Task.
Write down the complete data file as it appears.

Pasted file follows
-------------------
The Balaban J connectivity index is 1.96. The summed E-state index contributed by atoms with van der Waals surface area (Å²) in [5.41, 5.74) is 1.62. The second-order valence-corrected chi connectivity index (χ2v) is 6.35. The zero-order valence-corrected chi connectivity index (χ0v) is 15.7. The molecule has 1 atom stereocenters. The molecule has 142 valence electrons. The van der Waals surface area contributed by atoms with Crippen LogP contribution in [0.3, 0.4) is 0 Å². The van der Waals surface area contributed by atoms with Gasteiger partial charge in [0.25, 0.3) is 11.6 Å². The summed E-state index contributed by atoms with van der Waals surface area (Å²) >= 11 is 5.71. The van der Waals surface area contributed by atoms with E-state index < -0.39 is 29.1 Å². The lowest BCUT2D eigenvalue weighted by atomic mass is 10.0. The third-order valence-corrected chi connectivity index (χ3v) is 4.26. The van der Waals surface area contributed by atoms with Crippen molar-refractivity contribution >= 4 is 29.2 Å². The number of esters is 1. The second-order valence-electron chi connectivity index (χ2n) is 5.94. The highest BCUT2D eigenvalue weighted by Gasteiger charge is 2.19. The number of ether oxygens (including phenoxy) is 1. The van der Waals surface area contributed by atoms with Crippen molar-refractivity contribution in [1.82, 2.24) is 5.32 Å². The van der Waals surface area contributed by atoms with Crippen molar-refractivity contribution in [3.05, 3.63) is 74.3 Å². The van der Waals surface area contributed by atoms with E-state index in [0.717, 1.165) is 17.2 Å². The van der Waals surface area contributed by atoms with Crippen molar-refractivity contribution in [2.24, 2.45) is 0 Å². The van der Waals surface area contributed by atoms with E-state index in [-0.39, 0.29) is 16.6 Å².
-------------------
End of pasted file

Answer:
The Balaban J connectivity index is 1.96. The summed E-state index contributed by atoms with van der Waals surface area (Å²) in [5.41, 5.74) is 1.62. The second-order valence-corrected chi connectivity index (χ2v) is 6.35. The zero-order valence-corrected chi connectivity index (χ0v) is 15.7. The molecule has 1 atom stereocenters. The molecule has 142 valence electrons. The van der Waals surface area contributed by atoms with Crippen LogP contribution in [0.3, 0.4) is 0 Å². The van der Waals surface area contributed by atoms with Gasteiger partial charge in [0.25, 0.3) is 11.6 Å². The summed E-state index contributed by atoms with van der Waals surface area (Å²) >= 11 is 5.71. The van der Waals surface area contributed by atoms with E-state index < -0.39 is 29.1 Å². The lowest BCUT2D eigenvalue weighted by atomic mass is 10.0. The third-order valence-corrected chi connectivity index (χ3v) is 4.26. The van der Waals surface area contributed by atoms with Crippen molar-refractivity contribution >= 4 is 29.2 Å². The number of esters is 1. The second-order valence-electron chi connectivity index (χ2n) is 5.94. The highest BCUT2D eigenvalue weighted by Gasteiger charge is 2.19. The number of ether oxygens (including phenoxy) is 1. The van der Waals surface area contributed by atoms with Crippen molar-refractivity contribution in [1.82, 2.24) is 5.32 Å². The van der Waals surface area contributed by atoms with Crippen molar-refractivity contribution in [3.05, 3.63) is 74.3 Å². The van der Waals surface area contributed by atoms with E-state index in [0.717, 1.165) is 17.2 Å². The van der Waals surface area contributed by atoms with Crippen molar-refractivity contribution in [2.24, 2.45) is 0 Å². The van der Waals surface area contributed by atoms with E-state index in [-0.39, 0.29) is 16.6 Å².